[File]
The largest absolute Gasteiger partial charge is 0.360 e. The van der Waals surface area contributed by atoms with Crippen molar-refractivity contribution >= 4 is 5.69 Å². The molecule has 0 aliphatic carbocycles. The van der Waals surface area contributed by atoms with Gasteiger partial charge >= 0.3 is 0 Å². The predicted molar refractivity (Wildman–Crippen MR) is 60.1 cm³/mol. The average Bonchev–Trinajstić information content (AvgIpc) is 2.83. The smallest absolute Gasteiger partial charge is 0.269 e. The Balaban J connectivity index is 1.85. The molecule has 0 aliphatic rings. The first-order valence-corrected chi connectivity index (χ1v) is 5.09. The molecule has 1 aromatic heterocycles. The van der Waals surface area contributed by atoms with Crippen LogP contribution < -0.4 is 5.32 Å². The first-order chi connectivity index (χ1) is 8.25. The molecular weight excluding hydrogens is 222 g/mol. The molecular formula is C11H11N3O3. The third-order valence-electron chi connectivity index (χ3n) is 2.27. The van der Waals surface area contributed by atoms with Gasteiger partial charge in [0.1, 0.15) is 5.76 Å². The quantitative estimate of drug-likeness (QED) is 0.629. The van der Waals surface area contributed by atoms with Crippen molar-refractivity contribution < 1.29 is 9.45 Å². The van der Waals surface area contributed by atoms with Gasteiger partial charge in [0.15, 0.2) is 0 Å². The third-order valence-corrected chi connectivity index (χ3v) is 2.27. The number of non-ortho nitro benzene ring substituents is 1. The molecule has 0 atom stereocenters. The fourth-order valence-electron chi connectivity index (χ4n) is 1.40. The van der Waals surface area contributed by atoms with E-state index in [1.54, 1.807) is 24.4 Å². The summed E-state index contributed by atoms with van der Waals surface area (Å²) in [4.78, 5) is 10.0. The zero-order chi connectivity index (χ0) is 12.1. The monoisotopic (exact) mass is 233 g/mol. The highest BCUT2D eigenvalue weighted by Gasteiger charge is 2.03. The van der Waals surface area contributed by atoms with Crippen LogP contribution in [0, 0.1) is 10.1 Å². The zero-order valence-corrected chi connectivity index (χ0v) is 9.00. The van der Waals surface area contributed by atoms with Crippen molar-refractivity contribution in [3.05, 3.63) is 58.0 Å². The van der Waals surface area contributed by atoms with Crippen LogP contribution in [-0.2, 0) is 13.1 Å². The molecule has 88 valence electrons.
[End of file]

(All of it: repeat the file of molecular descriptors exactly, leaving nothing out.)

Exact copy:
The largest absolute Gasteiger partial charge is 0.360 e. The van der Waals surface area contributed by atoms with Crippen molar-refractivity contribution >= 4 is 5.69 Å². The molecule has 0 aliphatic carbocycles. The van der Waals surface area contributed by atoms with Gasteiger partial charge >= 0.3 is 0 Å². The predicted molar refractivity (Wildman–Crippen MR) is 60.1 cm³/mol. The average Bonchev–Trinajstić information content (AvgIpc) is 2.83. The smallest absolute Gasteiger partial charge is 0.269 e. The Balaban J connectivity index is 1.85. The molecule has 0 aliphatic rings. The first-order valence-corrected chi connectivity index (χ1v) is 5.09. The molecule has 1 aromatic heterocycles. The van der Waals surface area contributed by atoms with Crippen LogP contribution < -0.4 is 5.32 Å². The first-order chi connectivity index (χ1) is 8.25. The molecular weight excluding hydrogens is 222 g/mol. The molecular formula is C11H11N3O3. The third-order valence-electron chi connectivity index (χ3n) is 2.27. The van der Waals surface area contributed by atoms with Gasteiger partial charge in [0.1, 0.15) is 5.76 Å². The quantitative estimate of drug-likeness (QED) is 0.629. The van der Waals surface area contributed by atoms with Crippen molar-refractivity contribution < 1.29 is 9.45 Å². The van der Waals surface area contributed by atoms with Gasteiger partial charge in [0.15, 0.2) is 0 Å². The third-order valence-corrected chi connectivity index (χ3v) is 2.27. The number of non-ortho nitro benzene ring substituents is 1. The molecule has 0 atom stereocenters. The fourth-order valence-electron chi connectivity index (χ4n) is 1.40. The van der Waals surface area contributed by atoms with E-state index in [1.54, 1.807) is 24.4 Å². The summed E-state index contributed by atoms with van der Waals surface area (Å²) in [4.78, 5) is 10.0. The zero-order chi connectivity index (χ0) is 12.1. The monoisotopic (exact) mass is 233 g/mol. The highest BCUT2D eigenvalue weighted by Gasteiger charge is 2.03. The van der Waals surface area contributed by atoms with Crippen LogP contribution in [0, 0.1) is 10.1 Å². The zero-order valence-corrected chi connectivity index (χ0v) is 9.00. The van der Waals surface area contributed by atoms with Crippen molar-refractivity contribution in [3.05, 3.63) is 58.0 Å². The van der Waals surface area contributed by atoms with Crippen LogP contribution in [-0.2, 0) is 13.1 Å². The molecule has 88 valence electrons.